share|improve this answer

if you don't want to mess with all the headache of the HTML and CSS you could just create an Image map

in other words you create the image

Image you want

and then you map out the separate squares using the HTML syntax and link them to the right pages. this minimizes the amount of HTML and CSS, and makes sure that your font is always displayed.

if you want to see how to do it check with this link about Creating HTML Image Maps

it would look something like

<img src="MenuMap.gif" usemap="#MenuMap" />

<map name="MenuMap">
    <!-- these are only examples.  use a picture editor to get the coords. -->
    <area shape="polygon" coords="19,44,45,11,87,37,82,76,49,98" href="http://www.trees.com/save.html">
    <area shape="rect" coords="128,132,241,179" href="http://www.trees.com/furniture.html">
    <area shape="circle" coords="68,211,35" href="http://www.trees.com/plantations.html">
</map>

the only time that I ever did this I was using Dream Weaver and it gave me the coords.

I think this would be the perfect use for it though. if you want to make it look the way you want.

if the person zooms in or whatever the picture stays the same and so does the map, so they would always hit the links. No Divs, no Spans, just nice and neat.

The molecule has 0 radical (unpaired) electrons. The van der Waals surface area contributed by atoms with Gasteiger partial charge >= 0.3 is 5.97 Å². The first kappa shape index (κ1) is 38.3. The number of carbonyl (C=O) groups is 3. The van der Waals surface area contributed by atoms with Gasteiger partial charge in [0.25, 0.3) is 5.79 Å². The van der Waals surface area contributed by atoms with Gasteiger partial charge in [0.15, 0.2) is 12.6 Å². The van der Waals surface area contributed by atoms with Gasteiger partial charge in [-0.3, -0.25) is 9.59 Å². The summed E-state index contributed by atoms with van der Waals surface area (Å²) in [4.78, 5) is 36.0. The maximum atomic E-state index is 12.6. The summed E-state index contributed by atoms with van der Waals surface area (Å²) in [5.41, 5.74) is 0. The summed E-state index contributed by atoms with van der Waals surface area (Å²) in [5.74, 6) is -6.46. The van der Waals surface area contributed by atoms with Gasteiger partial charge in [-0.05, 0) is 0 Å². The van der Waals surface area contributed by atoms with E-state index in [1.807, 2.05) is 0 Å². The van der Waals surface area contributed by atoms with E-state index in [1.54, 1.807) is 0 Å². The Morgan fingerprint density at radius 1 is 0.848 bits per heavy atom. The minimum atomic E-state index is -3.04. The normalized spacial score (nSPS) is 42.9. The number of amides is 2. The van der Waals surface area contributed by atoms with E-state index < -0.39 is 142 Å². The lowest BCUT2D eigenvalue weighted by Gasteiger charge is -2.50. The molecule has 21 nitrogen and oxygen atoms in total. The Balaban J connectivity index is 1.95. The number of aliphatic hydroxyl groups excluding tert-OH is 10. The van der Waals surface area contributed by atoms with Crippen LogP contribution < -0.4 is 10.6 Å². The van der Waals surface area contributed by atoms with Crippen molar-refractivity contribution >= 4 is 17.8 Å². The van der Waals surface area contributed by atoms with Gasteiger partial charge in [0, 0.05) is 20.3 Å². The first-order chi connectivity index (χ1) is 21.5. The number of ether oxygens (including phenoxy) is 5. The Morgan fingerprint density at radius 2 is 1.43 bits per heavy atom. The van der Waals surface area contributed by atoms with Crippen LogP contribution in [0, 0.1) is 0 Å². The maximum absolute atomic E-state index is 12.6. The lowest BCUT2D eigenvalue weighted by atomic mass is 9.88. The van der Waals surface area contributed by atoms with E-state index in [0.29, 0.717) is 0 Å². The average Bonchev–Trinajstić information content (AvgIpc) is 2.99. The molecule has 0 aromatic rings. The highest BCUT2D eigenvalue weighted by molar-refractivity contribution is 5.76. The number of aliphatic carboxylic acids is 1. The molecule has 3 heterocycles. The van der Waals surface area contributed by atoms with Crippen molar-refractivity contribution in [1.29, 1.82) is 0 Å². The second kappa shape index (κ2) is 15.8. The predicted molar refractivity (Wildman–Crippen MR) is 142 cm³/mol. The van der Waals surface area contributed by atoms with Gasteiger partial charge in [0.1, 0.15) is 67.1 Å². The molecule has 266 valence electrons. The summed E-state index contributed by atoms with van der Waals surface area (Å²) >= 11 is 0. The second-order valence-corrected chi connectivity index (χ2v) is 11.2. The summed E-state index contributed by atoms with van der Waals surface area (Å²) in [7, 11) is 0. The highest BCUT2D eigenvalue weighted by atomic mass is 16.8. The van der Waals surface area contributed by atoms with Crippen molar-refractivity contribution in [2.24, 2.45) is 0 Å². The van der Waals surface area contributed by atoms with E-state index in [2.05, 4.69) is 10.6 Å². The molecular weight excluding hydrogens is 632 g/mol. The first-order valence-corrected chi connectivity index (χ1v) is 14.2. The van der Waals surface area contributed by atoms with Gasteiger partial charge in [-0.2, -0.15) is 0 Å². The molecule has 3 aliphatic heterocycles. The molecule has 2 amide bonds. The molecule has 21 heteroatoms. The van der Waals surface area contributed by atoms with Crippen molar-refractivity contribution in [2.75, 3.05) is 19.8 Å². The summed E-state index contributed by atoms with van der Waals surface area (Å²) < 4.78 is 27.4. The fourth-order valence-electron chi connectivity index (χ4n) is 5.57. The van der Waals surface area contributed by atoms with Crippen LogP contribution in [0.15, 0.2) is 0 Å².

Updates from Research

Responsive Image Maps jQuery Plugin by Matt Stow a little link that I stole from an answer, probably can't be used as OP said that they wanted to use pure CSS, not sure how this translates for jQuery though.

also, found this out about SEO on image maps,

sounds like there are some Google Search Bots that don't crawls these "links" and some that do, but the final decision that every blog that I have seen so far is that the image map is SEO Friendly and will still show up for SEO.

Joe Hall Post

Image Map Crawlability

What you should know about Image Maps

When it comes down to it, Google is all about content, and alt content is something that SEO is driven on, but you can't just spam it with keywords, because we all know that Google is savvy to this abuse and will shut you down.

One person mentioned the href saying

an href is an href is an href

I am going to have to agree with this. I think that Google watches the traffic in and out of the site as well as the content on the page to determine what is relevant and what isn't.


I Tried to make sure that all the links I looked for were the newest ones that I could find

share|improve this answer
3  
MSPaint also gives you the coords ;) –  Mat's Mug Jan 30 at 21:55
2  
Ewww. This reduces searchability, thus also SEO and accessibility. Don't. Use. Maps. At least not for navigation or such. –  amon Jan 30 at 22:00
    
it's for a mobile site. let the desktop Site use HTML and stuff. but the mobile site you want small and fast loading @amon, that is why I say do it this way. –  Malachi Jan 30 at 22:04
2  
The site is completely responsive. And this is what it looks like in mobile. Hence why i used <div> 's that whose size and background image will be controlled with media queries. –  JGallardo Jan 30 at 22:07
3  
@JamesKhoury The alt attribute also helps search engines to find relevant pictures too doesn't it? –  Malachi Jan 31 at 14:08